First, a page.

“That’s great, but we’ve already got somebody covering that.”
“No, I don’t think that’s going to work out.”
“That’s not something we normally do, so no.”
These are all common phrases I’ve heard from editors throughout my internship experiences, and frankly, they can feel like a punch in the gut.
The worst part? Everyone has different expectations.
Pitching is one of the most difficult tasks young journalists face in the workforce, and it has become increasingly difficult as demands increase for a high volume of fresh copy to keep media websites vibrant and relevant.
For example, at Maxim Magazine, my primary duties as a Web editorial intern included write-ups for the daily “Today’s Girl” feature, as well as compiling a list of funny tweets. I also had occasional pitch meetings with editors to discuss ideas I had for the website.
Initially, my ideas were too broad. “Why music festivals are worth going to” isn’t necessarily going to draw traffic to a website. What ultimately earned me stories was thinking outside the box and looking toward innovation in storytelling.
Similar to a BuzzFeed list, I wrote a piece on the new DogTV channel that was coming out with spoofs of current TV shows appropriate for a dog-watching audience. Silly in concept, the article was unique enough to attract editors’ attention and I earned my byline.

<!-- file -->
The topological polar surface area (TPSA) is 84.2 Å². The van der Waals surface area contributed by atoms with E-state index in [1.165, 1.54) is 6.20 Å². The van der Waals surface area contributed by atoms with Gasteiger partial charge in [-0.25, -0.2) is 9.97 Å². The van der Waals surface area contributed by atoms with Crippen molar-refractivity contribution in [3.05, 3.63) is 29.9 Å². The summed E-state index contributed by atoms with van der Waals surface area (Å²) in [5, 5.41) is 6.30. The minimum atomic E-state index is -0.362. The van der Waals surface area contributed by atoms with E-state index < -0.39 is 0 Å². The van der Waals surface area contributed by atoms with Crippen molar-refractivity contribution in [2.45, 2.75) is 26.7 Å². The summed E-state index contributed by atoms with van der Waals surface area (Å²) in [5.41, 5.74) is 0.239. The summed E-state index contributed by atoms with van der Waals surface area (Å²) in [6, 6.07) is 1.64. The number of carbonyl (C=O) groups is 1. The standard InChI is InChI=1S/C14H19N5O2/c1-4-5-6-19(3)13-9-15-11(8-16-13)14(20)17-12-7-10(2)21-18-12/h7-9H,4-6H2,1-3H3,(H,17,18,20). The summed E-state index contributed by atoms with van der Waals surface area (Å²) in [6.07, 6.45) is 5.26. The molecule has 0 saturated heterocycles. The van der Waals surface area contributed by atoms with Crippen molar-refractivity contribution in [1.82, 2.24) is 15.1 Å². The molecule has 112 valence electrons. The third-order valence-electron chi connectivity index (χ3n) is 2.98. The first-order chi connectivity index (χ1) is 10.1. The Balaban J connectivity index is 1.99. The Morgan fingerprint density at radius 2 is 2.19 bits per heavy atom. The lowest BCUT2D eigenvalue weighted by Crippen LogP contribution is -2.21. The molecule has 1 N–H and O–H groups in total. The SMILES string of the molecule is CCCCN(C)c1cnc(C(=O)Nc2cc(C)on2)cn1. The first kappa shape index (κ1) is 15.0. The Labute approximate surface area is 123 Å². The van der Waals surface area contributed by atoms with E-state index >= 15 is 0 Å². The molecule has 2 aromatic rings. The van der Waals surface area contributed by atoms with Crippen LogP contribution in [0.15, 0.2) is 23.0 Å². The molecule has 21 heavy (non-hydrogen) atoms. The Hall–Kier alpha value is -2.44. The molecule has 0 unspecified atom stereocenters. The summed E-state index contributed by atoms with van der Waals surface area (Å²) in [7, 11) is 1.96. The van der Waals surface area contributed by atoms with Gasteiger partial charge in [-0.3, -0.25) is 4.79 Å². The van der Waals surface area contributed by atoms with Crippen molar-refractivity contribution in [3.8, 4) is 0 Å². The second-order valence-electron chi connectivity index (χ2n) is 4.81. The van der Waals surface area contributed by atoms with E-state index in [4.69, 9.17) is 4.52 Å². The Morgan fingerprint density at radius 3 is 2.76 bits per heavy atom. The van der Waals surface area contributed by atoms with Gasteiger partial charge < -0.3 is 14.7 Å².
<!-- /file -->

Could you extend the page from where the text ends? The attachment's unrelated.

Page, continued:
At my current internship at USA Today, I’m noticing how on top of the news I have to be before I pitch anything. Stories get old within an hour.
The entertainment assignment editor, Kim Willis (whom I directly report to), said the speed at which subjects get stale is one of the biggest changes in the industry over the last 10 years.
“Now, we’re looking for the quick hit that can be posted within the hour, the fresh angle that can be developed for the afternoon, AND the big-picture think piece to go up that evening,” she said. “You want to walk in the door with a plan for what you’ll do that day – and to be prepared to abandon it when you see an opportunity to do something newsier, smarter or more compelling for your reader.”
When Philip Seymour Hoffman died, I immediately emailed Willis to see if she needed any help with coverage. I ended up writing a timeline of his life.
Reporting and writing aren’t the only skills you need in this industry, Willis said, and, unfortunately, many young reporters don’t expect they will have to come up with their own story ideas.
“Nothing makes a harried editor happier than a self-sufficient reporter who always has a half-dozen sharp pitches at the ready,” she said.
With the impending release of Season 2 of “House of Cards,” I emailed another editor and created a top 5 “here’s what you need to know” list that gained almost 1,000 Facebook shares. If there’s anything I’ve learned at my internships, it’s to always give 110 percent, both in and outside the office. Editors are not mind-readers, and just thinking about ideas you have won’t cut it in this fast-paced industry. You’ll never know if you don’t pitch.
And as for rejection? It stinks the moment it happens, and you’ll want to reach for the chocolate in your backpack you said you wouldn’t eat until the train ride home. Really, though, if you keep trying, you’re bound to get a story. Pretty soon, you’ll feel comfortable pitching frequently and let the rejections slide off your back.